Although the governor said there would be “random checks” to enforce the quarantine, he hasn’t said how those would be done or whether police would use checkpoints to question travelers. He also indicated that the state — although it’s unclear how — would be able to access the travel itineraries and monitor people flying into New York airports.

A long list of so-called essential jobs, which includes professions ranging from grocery store workers to surgeons, are exempt from the quarantine if they are traveling to or from high-risk states for work purposes. But those workers are required to wear masks, maintain separation and be tested for coronavirus.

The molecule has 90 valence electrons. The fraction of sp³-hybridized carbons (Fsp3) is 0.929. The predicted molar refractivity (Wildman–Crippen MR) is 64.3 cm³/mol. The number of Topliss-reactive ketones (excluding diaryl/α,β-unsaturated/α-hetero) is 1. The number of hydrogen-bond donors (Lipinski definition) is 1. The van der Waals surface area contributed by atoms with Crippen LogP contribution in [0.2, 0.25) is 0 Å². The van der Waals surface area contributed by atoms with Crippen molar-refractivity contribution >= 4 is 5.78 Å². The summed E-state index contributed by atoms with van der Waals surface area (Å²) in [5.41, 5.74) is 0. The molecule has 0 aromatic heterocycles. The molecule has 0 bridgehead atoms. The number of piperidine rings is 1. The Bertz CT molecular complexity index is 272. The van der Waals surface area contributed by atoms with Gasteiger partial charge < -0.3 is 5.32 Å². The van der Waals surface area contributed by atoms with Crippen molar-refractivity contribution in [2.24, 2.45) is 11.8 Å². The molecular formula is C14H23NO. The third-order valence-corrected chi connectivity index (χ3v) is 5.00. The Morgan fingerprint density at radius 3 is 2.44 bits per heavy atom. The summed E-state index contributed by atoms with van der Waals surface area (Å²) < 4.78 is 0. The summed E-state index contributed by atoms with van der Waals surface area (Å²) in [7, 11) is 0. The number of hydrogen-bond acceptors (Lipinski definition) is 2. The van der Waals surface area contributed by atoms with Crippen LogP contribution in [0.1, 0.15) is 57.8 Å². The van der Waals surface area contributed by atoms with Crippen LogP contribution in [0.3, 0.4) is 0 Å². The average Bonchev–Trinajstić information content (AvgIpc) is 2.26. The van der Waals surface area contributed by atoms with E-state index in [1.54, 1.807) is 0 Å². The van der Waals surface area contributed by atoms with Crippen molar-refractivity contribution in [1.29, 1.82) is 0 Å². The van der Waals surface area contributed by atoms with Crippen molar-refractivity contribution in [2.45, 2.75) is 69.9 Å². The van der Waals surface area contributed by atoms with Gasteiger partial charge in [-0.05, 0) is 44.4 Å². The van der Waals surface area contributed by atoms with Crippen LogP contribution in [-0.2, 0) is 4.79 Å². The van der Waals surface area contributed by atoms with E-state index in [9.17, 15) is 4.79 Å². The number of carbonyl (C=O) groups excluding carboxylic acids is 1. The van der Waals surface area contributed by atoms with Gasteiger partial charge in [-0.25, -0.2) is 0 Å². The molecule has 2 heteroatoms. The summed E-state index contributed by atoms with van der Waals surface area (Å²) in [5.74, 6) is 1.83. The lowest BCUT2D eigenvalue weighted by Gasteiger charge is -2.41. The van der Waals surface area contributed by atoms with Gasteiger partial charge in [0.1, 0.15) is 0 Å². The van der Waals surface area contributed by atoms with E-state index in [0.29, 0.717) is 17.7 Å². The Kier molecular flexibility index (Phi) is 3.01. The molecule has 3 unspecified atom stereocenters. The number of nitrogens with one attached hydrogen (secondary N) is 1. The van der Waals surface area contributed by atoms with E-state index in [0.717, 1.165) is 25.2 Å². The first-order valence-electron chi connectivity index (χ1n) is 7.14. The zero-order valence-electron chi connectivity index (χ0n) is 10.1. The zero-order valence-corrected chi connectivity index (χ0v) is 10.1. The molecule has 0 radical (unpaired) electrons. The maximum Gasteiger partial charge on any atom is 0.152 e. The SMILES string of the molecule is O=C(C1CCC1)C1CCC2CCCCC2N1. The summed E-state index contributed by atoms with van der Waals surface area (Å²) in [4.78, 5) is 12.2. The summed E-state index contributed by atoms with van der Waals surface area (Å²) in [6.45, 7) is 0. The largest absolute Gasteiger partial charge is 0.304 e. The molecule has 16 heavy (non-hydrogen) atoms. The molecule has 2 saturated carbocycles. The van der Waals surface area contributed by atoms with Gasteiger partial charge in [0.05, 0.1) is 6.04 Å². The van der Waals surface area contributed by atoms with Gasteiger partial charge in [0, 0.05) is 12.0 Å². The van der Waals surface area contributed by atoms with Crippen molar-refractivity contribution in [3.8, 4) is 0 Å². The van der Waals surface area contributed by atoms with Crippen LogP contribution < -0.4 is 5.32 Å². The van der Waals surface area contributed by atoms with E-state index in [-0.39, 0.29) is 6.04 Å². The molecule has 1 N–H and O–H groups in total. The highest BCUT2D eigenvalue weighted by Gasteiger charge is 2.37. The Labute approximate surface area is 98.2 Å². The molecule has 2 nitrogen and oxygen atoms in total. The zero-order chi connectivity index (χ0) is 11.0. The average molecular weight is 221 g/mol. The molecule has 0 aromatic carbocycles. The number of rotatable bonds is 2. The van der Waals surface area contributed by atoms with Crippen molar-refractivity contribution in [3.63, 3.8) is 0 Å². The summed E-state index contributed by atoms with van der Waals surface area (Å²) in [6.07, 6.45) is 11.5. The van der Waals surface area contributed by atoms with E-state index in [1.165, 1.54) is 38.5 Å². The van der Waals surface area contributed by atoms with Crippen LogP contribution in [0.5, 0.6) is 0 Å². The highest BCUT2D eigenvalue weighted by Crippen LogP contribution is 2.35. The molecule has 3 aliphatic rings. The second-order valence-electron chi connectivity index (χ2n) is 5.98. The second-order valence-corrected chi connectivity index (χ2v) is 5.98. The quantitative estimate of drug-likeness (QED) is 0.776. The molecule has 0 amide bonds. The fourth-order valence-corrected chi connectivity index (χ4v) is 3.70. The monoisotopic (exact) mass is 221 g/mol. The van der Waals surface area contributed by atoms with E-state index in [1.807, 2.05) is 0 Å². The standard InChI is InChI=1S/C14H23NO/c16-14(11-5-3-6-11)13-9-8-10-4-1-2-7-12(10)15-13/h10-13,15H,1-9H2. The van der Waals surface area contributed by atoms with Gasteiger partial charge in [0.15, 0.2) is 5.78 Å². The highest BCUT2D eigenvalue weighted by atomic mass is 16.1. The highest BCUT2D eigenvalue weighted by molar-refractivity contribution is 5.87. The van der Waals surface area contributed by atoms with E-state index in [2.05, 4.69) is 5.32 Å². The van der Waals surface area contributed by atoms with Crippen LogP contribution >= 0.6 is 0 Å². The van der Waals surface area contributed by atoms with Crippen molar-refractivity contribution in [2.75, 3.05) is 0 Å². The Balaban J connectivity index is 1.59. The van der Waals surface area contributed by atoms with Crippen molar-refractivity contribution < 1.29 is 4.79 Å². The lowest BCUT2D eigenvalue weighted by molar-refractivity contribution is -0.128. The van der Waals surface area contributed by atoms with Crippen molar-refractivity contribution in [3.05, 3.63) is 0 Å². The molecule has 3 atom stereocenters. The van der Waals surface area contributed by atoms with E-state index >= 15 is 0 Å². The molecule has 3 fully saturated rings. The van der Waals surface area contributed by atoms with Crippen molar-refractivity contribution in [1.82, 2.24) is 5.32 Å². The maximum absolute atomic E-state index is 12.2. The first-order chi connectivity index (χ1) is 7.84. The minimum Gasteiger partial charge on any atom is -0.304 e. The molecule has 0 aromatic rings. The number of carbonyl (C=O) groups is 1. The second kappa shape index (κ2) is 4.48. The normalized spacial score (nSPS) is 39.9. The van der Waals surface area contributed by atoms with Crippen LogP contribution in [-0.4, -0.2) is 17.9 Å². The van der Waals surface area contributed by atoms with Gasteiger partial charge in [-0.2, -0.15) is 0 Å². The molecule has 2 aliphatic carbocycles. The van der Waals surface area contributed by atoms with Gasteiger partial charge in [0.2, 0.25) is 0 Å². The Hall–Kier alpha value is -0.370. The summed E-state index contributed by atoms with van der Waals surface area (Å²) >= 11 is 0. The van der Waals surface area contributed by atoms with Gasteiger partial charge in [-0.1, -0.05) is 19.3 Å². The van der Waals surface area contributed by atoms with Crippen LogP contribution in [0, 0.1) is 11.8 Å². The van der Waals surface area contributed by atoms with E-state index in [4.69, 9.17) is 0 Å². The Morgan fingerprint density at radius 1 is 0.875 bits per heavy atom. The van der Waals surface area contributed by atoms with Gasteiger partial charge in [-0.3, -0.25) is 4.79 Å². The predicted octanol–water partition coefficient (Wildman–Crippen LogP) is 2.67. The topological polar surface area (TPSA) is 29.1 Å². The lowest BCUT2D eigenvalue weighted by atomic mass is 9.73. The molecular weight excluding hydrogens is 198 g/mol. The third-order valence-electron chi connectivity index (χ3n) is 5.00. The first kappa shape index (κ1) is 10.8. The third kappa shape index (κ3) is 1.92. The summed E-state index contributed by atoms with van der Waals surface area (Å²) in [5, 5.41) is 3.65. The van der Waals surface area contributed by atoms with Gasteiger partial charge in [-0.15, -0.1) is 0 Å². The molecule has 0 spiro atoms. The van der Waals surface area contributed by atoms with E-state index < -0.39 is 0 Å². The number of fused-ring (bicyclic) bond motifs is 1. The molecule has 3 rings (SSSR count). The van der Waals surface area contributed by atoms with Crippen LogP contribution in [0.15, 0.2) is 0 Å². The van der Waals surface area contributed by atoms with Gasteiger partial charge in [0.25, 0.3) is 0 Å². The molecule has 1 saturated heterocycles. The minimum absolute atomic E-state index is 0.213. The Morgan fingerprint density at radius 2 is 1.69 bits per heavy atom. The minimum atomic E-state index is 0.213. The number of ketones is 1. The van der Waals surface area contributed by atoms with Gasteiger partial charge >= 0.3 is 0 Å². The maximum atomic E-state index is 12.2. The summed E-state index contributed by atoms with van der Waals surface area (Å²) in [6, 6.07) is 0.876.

State Senate Minority Leader Rob Ortt, R-Niagara County, called Cuomo’s quarantine order “draconian.”


“New Yorkers and businesses have suffered enough, and the governor’s vindictive, hypocritical move against other states and on New Yorkers’ liberties does not help us move forward,” Ortt said.

Cuomo said enforcement may rely on the public reporting violators.

“It’s not impossible to enforce. States all across the country have been doing this for months, (for) New Yorkers who would go to their state,” Cuomo said. “It is hard to get 100 percent enforcement. You can’t track down everyone who comes from these states, but that’s not what enforcement is either. You never enforce every law 100 percent.”

Several states had issued similar guidance for New Yorkers in late March and early April when the state’s numbers were the worst in the nation. In March, Florida and Texas began requiring New Yorkers to self-isolate for 14 days after arriving; the Florida order is still in effect.